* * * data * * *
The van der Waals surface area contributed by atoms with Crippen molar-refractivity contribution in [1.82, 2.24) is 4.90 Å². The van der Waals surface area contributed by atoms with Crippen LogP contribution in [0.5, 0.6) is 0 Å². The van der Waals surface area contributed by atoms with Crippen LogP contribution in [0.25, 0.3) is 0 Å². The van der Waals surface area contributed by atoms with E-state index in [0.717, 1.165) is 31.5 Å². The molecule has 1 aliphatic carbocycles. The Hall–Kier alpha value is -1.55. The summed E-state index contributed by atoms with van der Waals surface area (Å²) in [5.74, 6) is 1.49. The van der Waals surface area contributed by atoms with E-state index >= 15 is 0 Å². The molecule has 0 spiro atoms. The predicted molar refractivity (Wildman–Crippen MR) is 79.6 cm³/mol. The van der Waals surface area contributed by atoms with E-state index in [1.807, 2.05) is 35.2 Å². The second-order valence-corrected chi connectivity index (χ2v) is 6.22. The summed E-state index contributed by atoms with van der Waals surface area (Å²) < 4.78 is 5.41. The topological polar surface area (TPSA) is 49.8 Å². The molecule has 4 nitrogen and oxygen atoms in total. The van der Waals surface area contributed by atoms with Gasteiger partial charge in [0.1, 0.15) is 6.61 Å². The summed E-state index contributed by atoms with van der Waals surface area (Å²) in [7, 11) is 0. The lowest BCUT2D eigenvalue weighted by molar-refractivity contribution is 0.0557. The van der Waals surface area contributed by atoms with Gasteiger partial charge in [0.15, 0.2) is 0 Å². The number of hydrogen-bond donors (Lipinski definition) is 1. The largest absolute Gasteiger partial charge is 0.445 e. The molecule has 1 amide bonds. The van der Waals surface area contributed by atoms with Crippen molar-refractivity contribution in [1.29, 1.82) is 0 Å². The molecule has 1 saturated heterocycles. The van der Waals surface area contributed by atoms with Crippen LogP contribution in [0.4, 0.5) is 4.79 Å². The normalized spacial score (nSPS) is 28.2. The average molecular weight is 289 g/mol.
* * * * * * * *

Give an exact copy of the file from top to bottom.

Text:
The van der Waals surface area contributed by atoms with Crippen molar-refractivity contribution in [1.82, 2.24) is 4.90 Å². The van der Waals surface area contributed by atoms with Crippen LogP contribution in [0.5, 0.6) is 0 Å². The van der Waals surface area contributed by atoms with Crippen LogP contribution in [0.25, 0.3) is 0 Å². The van der Waals surface area contributed by atoms with E-state index in [0.717, 1.165) is 31.5 Å². The molecule has 1 aliphatic carbocycles. The Hall–Kier alpha value is -1.55. The summed E-state index contributed by atoms with van der Waals surface area (Å²) in [5.74, 6) is 1.49. The van der Waals surface area contributed by atoms with E-state index >= 15 is 0 Å². The molecule has 0 spiro atoms. The predicted molar refractivity (Wildman–Crippen MR) is 79.6 cm³/mol. The van der Waals surface area contributed by atoms with E-state index in [1.807, 2.05) is 35.2 Å². The second-order valence-corrected chi connectivity index (χ2v) is 6.22. The summed E-state index contributed by atoms with van der Waals surface area (Å²) < 4.78 is 5.41. The topological polar surface area (TPSA) is 49.8 Å². The molecule has 4 nitrogen and oxygen atoms in total. The van der Waals surface area contributed by atoms with Gasteiger partial charge in [0.1, 0.15) is 6.61 Å². The summed E-state index contributed by atoms with van der Waals surface area (Å²) in [7, 11) is 0. The lowest BCUT2D eigenvalue weighted by molar-refractivity contribution is 0.0557. The van der Waals surface area contributed by atoms with Gasteiger partial charge in [0.15, 0.2) is 0 Å². The number of hydrogen-bond donors (Lipinski definition) is 1. The largest absolute Gasteiger partial charge is 0.445 e. The molecule has 1 amide bonds. The van der Waals surface area contributed by atoms with Crippen molar-refractivity contribution in [1.29, 1.82) is 0 Å². The molecule has 1 saturated heterocycles. The van der Waals surface area contributed by atoms with Crippen LogP contribution in [0.4, 0.5) is 4.79 Å². The normalized spacial score (nSPS) is 28.2. The average molecular weight is 289 g/mol.